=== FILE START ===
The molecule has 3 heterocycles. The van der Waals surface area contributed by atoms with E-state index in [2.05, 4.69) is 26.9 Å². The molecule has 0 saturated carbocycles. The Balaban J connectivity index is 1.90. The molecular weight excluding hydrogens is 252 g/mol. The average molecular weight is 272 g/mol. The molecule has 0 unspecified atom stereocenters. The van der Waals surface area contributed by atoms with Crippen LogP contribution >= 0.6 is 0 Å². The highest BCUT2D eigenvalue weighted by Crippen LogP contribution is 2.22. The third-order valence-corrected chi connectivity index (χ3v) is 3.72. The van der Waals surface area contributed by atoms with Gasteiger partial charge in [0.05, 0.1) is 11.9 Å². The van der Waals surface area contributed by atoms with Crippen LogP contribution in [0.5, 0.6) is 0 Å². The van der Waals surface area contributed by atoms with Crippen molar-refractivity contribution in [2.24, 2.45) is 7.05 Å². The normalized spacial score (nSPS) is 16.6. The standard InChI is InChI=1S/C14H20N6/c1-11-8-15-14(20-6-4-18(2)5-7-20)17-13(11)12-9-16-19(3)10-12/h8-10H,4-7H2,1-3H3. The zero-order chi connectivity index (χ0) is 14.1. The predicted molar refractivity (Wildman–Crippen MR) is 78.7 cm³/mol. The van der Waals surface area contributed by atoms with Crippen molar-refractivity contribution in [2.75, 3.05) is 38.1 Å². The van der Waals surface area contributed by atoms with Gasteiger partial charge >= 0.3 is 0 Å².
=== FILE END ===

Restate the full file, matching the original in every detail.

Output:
The molecule has 3 heterocycles. The van der Waals surface area contributed by atoms with E-state index in [2.05, 4.69) is 26.9 Å². The molecule has 0 saturated carbocycles. The Balaban J connectivity index is 1.90. The molecular weight excluding hydrogens is 252 g/mol. The average molecular weight is 272 g/mol. The molecule has 0 unspecified atom stereocenters. The van der Waals surface area contributed by atoms with Crippen LogP contribution >= 0.6 is 0 Å². The highest BCUT2D eigenvalue weighted by Crippen LogP contribution is 2.22. The third-order valence-corrected chi connectivity index (χ3v) is 3.72. The van der Waals surface area contributed by atoms with Gasteiger partial charge in [0.05, 0.1) is 11.9 Å². The van der Waals surface area contributed by atoms with Crippen LogP contribution in [0.5, 0.6) is 0 Å². The van der Waals surface area contributed by atoms with Crippen molar-refractivity contribution in [2.24, 2.45) is 7.05 Å². The normalized spacial score (nSPS) is 16.6. The standard InChI is InChI=1S/C14H20N6/c1-11-8-15-14(20-6-4-18(2)5-7-20)17-13(11)12-9-16-19(3)10-12/h8-10H,4-7H2,1-3H3. The zero-order chi connectivity index (χ0) is 14.1. The predicted molar refractivity (Wildman–Crippen MR) is 78.7 cm³/mol. The van der Waals surface area contributed by atoms with Crippen molar-refractivity contribution in [2.75, 3.05) is 38.1 Å². The van der Waals surface area contributed by atoms with Gasteiger partial charge >= 0.3 is 0 Å².